Calusa Waterkeeper looking into the effects of blue-green algae toxins

Published: September 13, 2022 5:14 PM EDT
Updated: September 13, 2022 5:22 PM EDT

As blue-green algae blooms grow, so do health concerns.

Lee County, the Department of Environmental Protection, and FGCU are all monitoring the situation as the Calusa Waterkeeper digs further into air quality testing to protect those living nearby.

John Cassani, the Calusa Waterkeeper, monitors the water to protect its quality and human health.

One of the ways he does that is with ADAM, the aerosol detector for harmful algae monitoring.

ADAM, the aerosol detector for harmful algae monitoring. (Credit: WINK News)

“So what we’re trying to do here is look at what potential blue-green algae toxins are in the air,” said Cassani.

The system simulates how much air a human would inhale over a 24-hour period, which is about two liters per minute.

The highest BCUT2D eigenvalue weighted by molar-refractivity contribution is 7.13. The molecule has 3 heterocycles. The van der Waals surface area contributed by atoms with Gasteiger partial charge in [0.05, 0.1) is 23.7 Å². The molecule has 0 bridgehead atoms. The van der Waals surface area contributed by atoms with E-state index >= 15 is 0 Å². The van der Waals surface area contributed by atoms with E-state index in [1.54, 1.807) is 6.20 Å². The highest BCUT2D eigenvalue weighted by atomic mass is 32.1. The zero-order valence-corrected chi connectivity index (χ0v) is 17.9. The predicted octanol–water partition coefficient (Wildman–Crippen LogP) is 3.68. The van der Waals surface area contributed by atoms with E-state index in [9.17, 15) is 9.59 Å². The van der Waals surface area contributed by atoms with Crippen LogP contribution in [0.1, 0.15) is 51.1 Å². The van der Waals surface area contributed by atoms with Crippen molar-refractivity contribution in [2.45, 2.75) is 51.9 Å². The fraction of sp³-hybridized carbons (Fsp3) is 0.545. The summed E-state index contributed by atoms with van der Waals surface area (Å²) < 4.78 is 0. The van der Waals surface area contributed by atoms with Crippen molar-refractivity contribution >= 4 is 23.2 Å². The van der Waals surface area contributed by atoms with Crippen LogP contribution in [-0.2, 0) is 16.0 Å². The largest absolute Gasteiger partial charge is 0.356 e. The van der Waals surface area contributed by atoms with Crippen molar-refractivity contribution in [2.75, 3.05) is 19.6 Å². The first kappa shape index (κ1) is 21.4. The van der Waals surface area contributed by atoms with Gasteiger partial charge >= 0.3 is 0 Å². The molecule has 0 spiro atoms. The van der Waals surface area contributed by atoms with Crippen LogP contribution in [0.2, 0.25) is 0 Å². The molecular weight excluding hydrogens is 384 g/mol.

“We know that when you’re inhaling it, it crosses that blood-brain barrier, becomes toxic, more toxic quicker than ingesting it. So that’s what we’re concerned about,” Cassani said.

Scientific research backs that up. A study by University of Miami researchers found a likely link between blooms and certain medical conditions.

Cassani and his team will send the filter and water samples to a brain chemistry lab in Wyoming.

“They are leaders in research on neurodegenerative diseases like ALS, Parkinson’s, Alzheimer’s. And so we know that some of these toxins are, have a link to these neurodegenerative diseases, horrible diseases. And so we’re trying to quantify how much is in the air,” said Cassani. “We’re finding some toxins are always present. These are related to the BMA, a molecule. So those are, always seem to be present in almost every sample that we take relatively low concentrations.”

The question is how much exposure translates to risk. Cassani said it would probably be years before we have that answer. Neighbors living alongside blue-green algae-infested canals, like Doug Gills, worry about the consequences.

“I came out, and I’m like, it didn’t smell that bad course, my head is so stopped up,” said Gills. “It seems to me awful coincidental that my head gets stopped up in the canal at the same time.”

Results from the testing may be available next week.